Robert Johnson legacy at risk says grandson
Foundation boss believes artists can do more to preserve icon's place in history
The grandson of Robert Johnson fears that the blues icon’s legacy is at risk of being forgotten.
Steven Johnnson, VP of the Robert Johnson Blues Foundation, says it’s because artists don’t realise that work needs to be done to secure it.
The pioneering singer, songwriter and guitarist died in 1938 at the age of 27, and was largely ignored until his work was re-released in the 1960s.
Steven Johnson tells American Songwriter: “It’s like they’re holding on to what was –but they’re not embracing what is. It’s hard to get those people who were really inspired by him to embrace what we’re trying to do now.”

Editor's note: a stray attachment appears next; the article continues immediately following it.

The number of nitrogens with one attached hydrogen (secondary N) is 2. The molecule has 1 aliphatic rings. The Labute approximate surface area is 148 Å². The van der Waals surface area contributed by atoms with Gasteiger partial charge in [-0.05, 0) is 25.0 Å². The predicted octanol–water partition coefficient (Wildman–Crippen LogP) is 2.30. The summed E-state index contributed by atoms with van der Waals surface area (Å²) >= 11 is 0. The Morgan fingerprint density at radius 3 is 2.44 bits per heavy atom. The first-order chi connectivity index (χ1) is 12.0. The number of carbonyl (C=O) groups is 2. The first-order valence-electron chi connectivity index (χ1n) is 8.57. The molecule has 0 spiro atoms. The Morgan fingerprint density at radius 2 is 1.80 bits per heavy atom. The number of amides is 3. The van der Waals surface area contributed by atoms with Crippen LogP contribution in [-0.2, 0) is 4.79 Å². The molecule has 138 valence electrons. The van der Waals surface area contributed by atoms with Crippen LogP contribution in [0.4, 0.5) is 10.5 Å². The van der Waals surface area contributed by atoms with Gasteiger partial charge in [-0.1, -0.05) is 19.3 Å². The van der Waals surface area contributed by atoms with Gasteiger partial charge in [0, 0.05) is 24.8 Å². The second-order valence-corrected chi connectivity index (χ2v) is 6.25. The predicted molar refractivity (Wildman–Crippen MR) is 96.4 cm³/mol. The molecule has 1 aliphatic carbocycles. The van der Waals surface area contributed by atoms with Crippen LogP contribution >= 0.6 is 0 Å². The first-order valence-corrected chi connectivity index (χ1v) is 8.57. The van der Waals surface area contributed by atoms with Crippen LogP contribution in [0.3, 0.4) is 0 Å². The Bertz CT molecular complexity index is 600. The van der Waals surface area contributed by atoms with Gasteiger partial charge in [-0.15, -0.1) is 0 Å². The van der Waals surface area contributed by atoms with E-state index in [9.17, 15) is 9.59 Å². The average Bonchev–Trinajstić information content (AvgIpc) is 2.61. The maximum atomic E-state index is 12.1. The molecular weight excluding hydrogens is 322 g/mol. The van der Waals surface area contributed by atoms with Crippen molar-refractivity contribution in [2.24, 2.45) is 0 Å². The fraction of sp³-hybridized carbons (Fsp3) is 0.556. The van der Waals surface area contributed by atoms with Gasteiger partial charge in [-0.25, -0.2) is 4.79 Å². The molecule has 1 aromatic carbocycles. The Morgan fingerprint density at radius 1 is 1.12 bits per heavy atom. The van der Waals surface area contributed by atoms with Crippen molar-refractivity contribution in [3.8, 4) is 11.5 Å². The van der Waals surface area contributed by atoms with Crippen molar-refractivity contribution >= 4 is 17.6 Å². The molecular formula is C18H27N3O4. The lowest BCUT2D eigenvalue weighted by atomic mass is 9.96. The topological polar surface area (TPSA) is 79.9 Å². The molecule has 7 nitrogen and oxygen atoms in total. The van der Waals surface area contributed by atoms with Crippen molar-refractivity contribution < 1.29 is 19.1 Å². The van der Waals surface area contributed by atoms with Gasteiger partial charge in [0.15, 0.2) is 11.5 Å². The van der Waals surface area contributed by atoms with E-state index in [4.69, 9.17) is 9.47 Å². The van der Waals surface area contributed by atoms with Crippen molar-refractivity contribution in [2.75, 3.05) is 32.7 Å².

He adds: “I love the fact that Eric Clapton told us that Robert Johnson was the reason he picked up a guitar. Let’s keep his legacy alive by giving to others and helping the younger generation to embrace the same music that you have love for.”
Church minister Johnson refutes the legend of his grandfather selling his soul to the Devil, saying: “You can’t sell something you don’t own. He didn’t own his soul.”